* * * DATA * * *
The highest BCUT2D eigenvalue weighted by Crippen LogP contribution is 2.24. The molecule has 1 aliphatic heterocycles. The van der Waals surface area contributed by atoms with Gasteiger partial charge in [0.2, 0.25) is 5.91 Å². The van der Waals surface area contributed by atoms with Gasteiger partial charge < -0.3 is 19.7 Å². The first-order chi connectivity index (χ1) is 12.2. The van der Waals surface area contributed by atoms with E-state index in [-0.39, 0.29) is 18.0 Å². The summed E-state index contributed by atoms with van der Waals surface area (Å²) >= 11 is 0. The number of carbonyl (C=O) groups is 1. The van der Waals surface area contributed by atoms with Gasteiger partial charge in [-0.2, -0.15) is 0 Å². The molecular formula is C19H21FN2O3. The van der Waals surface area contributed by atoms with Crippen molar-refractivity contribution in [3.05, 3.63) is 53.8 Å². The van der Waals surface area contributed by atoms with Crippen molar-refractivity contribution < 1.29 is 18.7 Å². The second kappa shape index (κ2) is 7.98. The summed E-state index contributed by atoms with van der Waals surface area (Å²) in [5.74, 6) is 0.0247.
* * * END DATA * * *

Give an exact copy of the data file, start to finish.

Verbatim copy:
The highest BCUT2D eigenvalue weighted by Crippen LogP contribution is 2.24. The molecule has 1 aliphatic heterocycles. The van der Waals surface area contributed by atoms with Gasteiger partial charge in [0.2, 0.25) is 5.91 Å². The van der Waals surface area contributed by atoms with Gasteiger partial charge < -0.3 is 19.7 Å². The first-order chi connectivity index (χ1) is 12.2. The van der Waals surface area contributed by atoms with E-state index in [-0.39, 0.29) is 18.0 Å². The summed E-state index contributed by atoms with van der Waals surface area (Å²) >= 11 is 0. The number of carbonyl (C=O) groups is 1. The van der Waals surface area contributed by atoms with Gasteiger partial charge in [-0.2, -0.15) is 0 Å². The molecular formula is C19H21FN2O3. The van der Waals surface area contributed by atoms with Crippen molar-refractivity contribution in [3.05, 3.63) is 53.8 Å². The van der Waals surface area contributed by atoms with Crippen molar-refractivity contribution < 1.29 is 18.7 Å². The second kappa shape index (κ2) is 7.98. The summed E-state index contributed by atoms with van der Waals surface area (Å²) in [5.74, 6) is 0.0247.